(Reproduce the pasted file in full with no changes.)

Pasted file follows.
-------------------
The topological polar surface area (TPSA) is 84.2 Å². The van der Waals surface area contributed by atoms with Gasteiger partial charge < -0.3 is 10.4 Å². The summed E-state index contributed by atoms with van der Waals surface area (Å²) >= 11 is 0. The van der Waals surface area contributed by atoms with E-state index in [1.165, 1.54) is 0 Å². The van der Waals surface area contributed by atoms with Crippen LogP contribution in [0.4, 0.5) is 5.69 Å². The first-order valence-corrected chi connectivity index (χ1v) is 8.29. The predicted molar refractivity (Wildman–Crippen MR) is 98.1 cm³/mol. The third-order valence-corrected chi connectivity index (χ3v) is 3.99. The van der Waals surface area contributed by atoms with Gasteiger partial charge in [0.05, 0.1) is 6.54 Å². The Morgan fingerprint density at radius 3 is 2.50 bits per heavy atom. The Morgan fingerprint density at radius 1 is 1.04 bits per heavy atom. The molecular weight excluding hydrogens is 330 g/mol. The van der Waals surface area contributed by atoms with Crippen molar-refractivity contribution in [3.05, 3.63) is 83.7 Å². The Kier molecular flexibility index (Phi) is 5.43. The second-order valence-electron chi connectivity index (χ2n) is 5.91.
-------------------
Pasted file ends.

The topological polar surface area (TPSA) is 84.2 Å². The van der Waals surface area contributed by atoms with Gasteiger partial charge < -0.3 is 10.4 Å². The summed E-state index contributed by atoms with van der Waals surface area (Å²) >= 11 is 0. The van der Waals surface area contributed by atoms with E-state index in [1.165, 1.54) is 0 Å². The van der Waals surface area contributed by atoms with Crippen LogP contribution in [0.4, 0.5) is 5.69 Å². The first-order valence-corrected chi connectivity index (χ1v) is 8.29. The predicted molar refractivity (Wildman–Crippen MR) is 98.1 cm³/mol. The third-order valence-corrected chi connectivity index (χ3v) is 3.99. The van der Waals surface area contributed by atoms with Gasteiger partial charge in [0.05, 0.1) is 6.54 Å². The Morgan fingerprint density at radius 3 is 2.50 bits per heavy atom. The Morgan fingerprint density at radius 1 is 1.04 bits per heavy atom. The molecular weight excluding hydrogens is 330 g/mol. The van der Waals surface area contributed by atoms with Crippen molar-refractivity contribution in [3.05, 3.63) is 83.7 Å². The Kier molecular flexibility index (Phi) is 5.43. The second-order valence-electron chi connectivity index (χ2n) is 5.91.